The way we understand society has the power to change it, whether through debate, public policy, or the behavior of individual citizen-consumers. This is as true of our motives and values as it is of anything else.
The model most often assumed in current debates is one taken from traditional economics. But Michael Sandel has challenged this model in his book What Money Can’t Buy: The Moral Limits of Markets, and if Sandel is correct then this has huge implications for society.
The economic model – public spirit as a currency
The point of contention between Sandel and traditional economists lies in how they see public spirit as a motive for action. We’re talking here about public spirit as a feeling that motivates people to do good, a feeling that can be tapped into to drive better behavior, whether it’s participating in community projects, helping neighbors or picking your children up on time from school.
Traditional economists see public spirit as a finite resource, something that is spent and eventually exhausted through use. Other motivators can be added to it for a cumulative effect, creating ever stronger motives for action.
The implication of this is that if we want to see strong public spirit then we should avoid using it where possible. Financial motives should instead be added, saving this precious resource for later.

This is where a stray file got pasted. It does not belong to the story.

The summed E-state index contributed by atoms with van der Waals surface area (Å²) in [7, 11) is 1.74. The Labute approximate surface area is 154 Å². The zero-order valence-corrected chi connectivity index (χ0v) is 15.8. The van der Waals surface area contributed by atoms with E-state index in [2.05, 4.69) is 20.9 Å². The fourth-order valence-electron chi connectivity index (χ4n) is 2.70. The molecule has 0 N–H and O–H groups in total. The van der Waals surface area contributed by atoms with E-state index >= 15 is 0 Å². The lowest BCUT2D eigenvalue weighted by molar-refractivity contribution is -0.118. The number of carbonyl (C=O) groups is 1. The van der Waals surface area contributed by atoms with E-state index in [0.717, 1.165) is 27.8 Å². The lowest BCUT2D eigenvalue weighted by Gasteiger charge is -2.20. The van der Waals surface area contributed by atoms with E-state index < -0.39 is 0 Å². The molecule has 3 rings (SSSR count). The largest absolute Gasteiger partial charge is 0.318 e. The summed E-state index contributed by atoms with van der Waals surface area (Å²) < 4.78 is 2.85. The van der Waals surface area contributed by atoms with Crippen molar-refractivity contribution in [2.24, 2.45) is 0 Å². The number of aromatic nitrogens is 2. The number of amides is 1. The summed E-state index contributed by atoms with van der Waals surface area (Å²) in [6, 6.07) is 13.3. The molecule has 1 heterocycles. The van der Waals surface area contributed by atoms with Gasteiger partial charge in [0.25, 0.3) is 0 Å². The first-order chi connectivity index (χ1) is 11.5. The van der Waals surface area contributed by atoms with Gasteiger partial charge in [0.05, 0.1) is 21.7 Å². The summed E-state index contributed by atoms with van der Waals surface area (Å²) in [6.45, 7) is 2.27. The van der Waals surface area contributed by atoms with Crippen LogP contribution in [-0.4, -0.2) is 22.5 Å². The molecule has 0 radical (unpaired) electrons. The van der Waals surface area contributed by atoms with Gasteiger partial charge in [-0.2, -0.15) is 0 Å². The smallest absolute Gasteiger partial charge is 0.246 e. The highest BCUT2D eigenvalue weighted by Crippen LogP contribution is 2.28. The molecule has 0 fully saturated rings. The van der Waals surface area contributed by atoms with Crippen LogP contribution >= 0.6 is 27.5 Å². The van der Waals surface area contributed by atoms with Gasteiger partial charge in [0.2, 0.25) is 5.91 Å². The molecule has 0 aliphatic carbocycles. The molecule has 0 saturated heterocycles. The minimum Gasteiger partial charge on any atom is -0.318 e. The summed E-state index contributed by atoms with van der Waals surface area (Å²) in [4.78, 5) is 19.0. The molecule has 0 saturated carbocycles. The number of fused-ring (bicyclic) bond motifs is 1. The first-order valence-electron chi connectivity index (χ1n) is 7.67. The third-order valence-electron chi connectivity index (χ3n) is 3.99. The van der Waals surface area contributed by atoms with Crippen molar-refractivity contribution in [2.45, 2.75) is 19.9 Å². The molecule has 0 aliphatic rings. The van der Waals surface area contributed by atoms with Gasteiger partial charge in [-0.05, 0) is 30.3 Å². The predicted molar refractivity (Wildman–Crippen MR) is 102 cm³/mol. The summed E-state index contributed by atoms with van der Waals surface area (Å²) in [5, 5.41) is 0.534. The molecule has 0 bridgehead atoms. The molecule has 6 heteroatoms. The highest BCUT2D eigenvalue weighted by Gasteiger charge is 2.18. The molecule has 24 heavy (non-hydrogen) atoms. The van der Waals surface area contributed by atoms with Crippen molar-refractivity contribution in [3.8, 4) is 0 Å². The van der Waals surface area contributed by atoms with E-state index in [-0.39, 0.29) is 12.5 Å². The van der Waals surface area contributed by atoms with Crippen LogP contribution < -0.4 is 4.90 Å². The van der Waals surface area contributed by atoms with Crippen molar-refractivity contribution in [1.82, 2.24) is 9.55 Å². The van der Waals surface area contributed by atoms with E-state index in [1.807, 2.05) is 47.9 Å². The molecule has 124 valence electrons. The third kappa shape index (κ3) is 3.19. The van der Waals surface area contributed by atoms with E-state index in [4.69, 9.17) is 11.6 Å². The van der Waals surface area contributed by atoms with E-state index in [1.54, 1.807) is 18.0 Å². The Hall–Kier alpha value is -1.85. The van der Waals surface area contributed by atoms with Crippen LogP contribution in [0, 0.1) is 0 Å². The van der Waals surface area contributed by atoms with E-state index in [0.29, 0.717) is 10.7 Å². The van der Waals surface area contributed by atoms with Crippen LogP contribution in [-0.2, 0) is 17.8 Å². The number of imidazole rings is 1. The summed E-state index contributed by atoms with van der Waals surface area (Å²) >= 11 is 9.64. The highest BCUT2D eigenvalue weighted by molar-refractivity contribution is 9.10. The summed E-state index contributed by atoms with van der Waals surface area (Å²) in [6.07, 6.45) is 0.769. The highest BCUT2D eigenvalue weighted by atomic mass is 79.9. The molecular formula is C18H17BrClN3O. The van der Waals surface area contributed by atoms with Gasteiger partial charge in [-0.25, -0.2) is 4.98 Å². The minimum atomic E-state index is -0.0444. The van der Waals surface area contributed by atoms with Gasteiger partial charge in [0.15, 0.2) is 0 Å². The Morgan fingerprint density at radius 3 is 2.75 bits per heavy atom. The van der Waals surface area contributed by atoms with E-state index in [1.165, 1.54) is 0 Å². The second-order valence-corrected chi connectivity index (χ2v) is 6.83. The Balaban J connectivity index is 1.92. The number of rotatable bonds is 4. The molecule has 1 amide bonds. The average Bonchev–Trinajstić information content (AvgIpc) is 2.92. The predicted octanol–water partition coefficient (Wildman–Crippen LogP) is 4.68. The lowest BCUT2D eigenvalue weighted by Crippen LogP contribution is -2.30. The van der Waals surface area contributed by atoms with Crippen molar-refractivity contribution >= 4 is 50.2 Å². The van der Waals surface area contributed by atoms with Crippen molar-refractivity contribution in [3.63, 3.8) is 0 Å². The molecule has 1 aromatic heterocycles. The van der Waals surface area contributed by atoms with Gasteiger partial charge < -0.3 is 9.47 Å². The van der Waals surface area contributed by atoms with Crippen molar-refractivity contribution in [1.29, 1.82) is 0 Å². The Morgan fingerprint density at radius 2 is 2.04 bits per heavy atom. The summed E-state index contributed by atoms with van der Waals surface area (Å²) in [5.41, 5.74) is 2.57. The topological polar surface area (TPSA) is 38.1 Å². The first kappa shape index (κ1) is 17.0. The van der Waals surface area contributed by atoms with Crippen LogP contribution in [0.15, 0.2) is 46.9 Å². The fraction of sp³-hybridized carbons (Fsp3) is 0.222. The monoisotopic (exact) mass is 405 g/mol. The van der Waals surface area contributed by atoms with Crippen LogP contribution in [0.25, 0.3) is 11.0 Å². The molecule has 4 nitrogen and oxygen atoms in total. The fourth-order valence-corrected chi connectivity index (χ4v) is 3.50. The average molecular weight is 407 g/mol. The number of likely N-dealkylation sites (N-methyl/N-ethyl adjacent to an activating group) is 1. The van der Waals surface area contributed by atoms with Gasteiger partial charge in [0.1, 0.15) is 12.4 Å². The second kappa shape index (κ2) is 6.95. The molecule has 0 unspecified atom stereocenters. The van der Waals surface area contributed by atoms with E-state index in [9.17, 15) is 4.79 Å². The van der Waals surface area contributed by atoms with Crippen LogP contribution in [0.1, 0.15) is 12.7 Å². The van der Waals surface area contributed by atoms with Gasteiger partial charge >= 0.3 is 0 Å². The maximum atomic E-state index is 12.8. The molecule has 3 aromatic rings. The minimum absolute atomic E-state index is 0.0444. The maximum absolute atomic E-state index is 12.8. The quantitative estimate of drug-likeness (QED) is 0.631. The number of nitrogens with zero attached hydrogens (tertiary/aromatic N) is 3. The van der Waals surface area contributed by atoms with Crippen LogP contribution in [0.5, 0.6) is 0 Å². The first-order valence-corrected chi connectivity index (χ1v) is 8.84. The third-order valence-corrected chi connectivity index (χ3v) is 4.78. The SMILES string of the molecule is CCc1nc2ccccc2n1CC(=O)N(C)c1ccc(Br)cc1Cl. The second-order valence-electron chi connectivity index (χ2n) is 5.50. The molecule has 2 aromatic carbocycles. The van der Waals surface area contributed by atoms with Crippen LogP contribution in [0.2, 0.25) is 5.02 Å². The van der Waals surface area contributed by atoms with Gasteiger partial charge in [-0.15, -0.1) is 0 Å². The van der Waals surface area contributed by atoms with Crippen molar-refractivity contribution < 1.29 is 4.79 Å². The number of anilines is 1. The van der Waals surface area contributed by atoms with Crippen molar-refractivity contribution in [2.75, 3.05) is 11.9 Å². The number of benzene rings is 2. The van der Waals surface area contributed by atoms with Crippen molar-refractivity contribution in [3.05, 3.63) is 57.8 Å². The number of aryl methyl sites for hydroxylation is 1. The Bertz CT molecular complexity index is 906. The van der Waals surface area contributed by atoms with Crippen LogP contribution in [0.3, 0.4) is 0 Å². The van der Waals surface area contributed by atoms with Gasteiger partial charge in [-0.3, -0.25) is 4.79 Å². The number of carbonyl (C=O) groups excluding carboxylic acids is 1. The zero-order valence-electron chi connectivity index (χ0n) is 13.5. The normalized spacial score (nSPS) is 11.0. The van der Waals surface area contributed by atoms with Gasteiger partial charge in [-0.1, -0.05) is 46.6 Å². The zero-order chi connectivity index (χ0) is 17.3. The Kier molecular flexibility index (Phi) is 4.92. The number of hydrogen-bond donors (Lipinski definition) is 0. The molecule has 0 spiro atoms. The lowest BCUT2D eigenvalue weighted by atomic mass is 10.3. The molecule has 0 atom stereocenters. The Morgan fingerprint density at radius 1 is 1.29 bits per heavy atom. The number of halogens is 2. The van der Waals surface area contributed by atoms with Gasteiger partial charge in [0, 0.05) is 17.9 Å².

Sandel’s model – public spirit as a muscle
Sandel takes a very different view of public spirit. For him it is a muscle that grows when it is flexed and withers away if it goes unused. In this model, using public spirit to motivate people reinforces the value of that public spirit and makes it more likely to motivate them later. Substituting an economic motive does not preserve the precious pool of public spirit but instead destroys it, severing the association between these positive feelings and the desired action.
Sandel gives the example of a nursery in Israel, which relied on parents’ feelings of public spirit and appropriate behavior to motivate them to pick children up on time. When the nursery started fining them for not picking children up on time the act became linked with economic motives, and so the moral motive went away. Late pickups became more rather than less common.
Why does it matter?
This isn’t just a matter of theory – it has real life consequences. Sandel argues that recent attempts to put market motives into every area of public life are eroding feelings of public good, that if we want to restore them we need to make use of those feelings, rather than shying away from them.
A casual glance at the problem of inner city decay reinforces this view. Areas lacking in a sense of community and public spirit swiftly spiral down into crime and social collapse. Attempts at revival by drawing business into such areas may be doomed if all they bring is money.
Theory matters. The way we understand the world matters. And the first step in changing the world is making sure that our understanding is as correct as it can be. Sandel’s book provides a timely reminder of this.